80-200 AF-S or 70-200 AF-S

Discussion in 'Nikon' started by john_hinkey, Mar 23, 2009.

  1. Well I have an opportunity to buy either of these lenses:
    80-200/2.8 AF-S: Private individual, gray market import, excellent condition (will not get a chance to inspect before purchasing because they are in Canada and I'm in the States) for ~$900 and a verbal agreement to send it back if something is wrong with it upon delivery. Nikon USA will not service it due to being a grey market import.
    OR
    70-200/2.8 VR AF-S: Used once or twice, USA warranty (I know it's not transferable), mint condition for $1350 from a local seller that I can meet in person and inspect the lens before buying.
    I currently have a 80-200/2.8 AF-D that, although excellent on my film bodies, has not done so well on my D80 in terms of focus accuracy (sent it in to Nikon and they say it's to spec). Plan on getting a D300 in the next few months. Mainly use it for travel, hiking, landscape, and eventually for my girls sports and school activities when they get old enough in a few years. I plan on keeping this lens for at least 10 years or so.
    Which would you get? Which would be the lower risk purchase and/or the better long term investment? Which would be better on a full frame body sometime in the future?
    Thanks for any input!
    - John
     
  2. If money is not much an issue, I would say go for the 70-200mm. For such a big ticket item, I always feel that it is safer to inspect it before purchase. Yes, you can mail the 80-200mm back if there is any problem, but you can never be sure what can happen during transit.
    Since you have the intention to keep the lens for a long time, it definitely makes good economic sense to invest in a newer and slightly better lens. I find that the 70-200mm is a better lens for hiking as with the VR, it does save the hassle of bringing along a tripod.
    For sports, the original tripod mount for the 70-200mm is much better (unless you get the third party mounts for the 80-200).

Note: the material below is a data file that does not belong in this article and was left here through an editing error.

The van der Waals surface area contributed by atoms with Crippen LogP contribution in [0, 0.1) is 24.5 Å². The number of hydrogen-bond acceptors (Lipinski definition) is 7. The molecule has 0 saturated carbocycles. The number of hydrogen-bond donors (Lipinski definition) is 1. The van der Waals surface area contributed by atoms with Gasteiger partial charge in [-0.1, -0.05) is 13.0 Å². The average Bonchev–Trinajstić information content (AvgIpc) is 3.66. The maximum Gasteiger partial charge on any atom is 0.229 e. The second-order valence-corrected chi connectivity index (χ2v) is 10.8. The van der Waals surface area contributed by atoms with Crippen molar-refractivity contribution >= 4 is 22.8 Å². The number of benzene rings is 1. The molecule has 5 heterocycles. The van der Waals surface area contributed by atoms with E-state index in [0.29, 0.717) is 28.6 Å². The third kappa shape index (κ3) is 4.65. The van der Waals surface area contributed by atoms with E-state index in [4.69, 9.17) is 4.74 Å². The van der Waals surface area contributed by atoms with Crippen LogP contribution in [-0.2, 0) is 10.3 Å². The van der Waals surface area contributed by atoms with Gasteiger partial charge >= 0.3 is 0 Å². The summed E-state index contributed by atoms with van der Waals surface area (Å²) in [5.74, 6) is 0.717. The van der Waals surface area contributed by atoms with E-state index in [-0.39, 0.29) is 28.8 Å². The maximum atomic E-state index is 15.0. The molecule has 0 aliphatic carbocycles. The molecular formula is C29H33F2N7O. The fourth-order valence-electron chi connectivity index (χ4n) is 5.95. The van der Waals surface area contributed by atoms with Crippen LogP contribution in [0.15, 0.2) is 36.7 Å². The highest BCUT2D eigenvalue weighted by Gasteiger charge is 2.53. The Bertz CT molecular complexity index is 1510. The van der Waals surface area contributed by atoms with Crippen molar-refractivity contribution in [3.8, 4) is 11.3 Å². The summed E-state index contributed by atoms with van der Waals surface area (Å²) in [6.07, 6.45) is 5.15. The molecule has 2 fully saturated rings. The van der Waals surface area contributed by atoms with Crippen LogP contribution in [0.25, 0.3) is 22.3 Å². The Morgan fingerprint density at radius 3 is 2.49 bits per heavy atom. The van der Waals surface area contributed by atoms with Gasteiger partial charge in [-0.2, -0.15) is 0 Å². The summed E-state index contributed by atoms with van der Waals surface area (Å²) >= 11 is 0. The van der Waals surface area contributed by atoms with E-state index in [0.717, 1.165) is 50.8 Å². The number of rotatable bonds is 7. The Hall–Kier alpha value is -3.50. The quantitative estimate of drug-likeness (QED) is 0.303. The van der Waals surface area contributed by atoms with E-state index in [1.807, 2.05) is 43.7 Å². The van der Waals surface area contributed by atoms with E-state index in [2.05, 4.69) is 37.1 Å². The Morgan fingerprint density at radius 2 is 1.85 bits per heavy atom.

To specifically answer your questions
    Which would you get? 70-200mm
    Which would be the lower risk purchase and/or the better long term investment? 70-200mm
    Which would be better on a full frame body sometime in the future? 70-200mm (I have used it on a full frame body, albeit for a short time, and on film bodies and find that the 70-200mm works very well on both).
     
  3. What would I get?
    The 70-200.
    1- Coz I can check it in person before paying for it.
    2- It is a newer model.
    3- Has VR (I still prefer a tripod but when needed it can be handheld with better results)
    Good luck!
     
  4. Hmmm, yes definately 70-200mm, especially since you get to see it in person and try it [little risk], hopefully it is the way it's described.
    It's a $450 difference, which is justified if you plan on using the lens a lot, throughout the year.
    It's newer design, so faster to focus probably, possibly better coating on glass, and definately higher fun factor :)
    so....... 70-200mm..... 3 of 3 comments here recommend it :)
     
  5. You'll forget about the exttra $450 after a while. But you'll never forget even one or two shots that the VR made possible. It doesn't always play a role for me, but there are times when it has been the only reason a lower-light image was workable for me. Both will produce outstanding images... but you'll be sometimes glad for the extra 10mm wider and sometimes very, very glad for the VR.
     
  6. Since you have a DX body, my recommendation is the 70-200.
    If you had an FX body and you were doing landscapes, I would have recommended the 80-200. Despite its newer design, the 70-200 has pretty poor corner performance on FX systems. Not "nit-picking" poor. Really poor, at least on my copy, which I sold last week for that reason.
     
  7. I just want to add that my derogatory comments on the 70-200 apply only to FX and then only when corner sharpness is required. For any type of DX shooting, and for portraiture and sports on FX, it is an excellent lens. I used it on my D2x for years and was thrilled with it in every way.
     
  8. ShunCheung

    ShunCheung Administrator

    I have had both lenses. For several years I had both and compared them quite a bit. Optically they provide similar quality, but I went to the 70-200 mainly for the VR capability.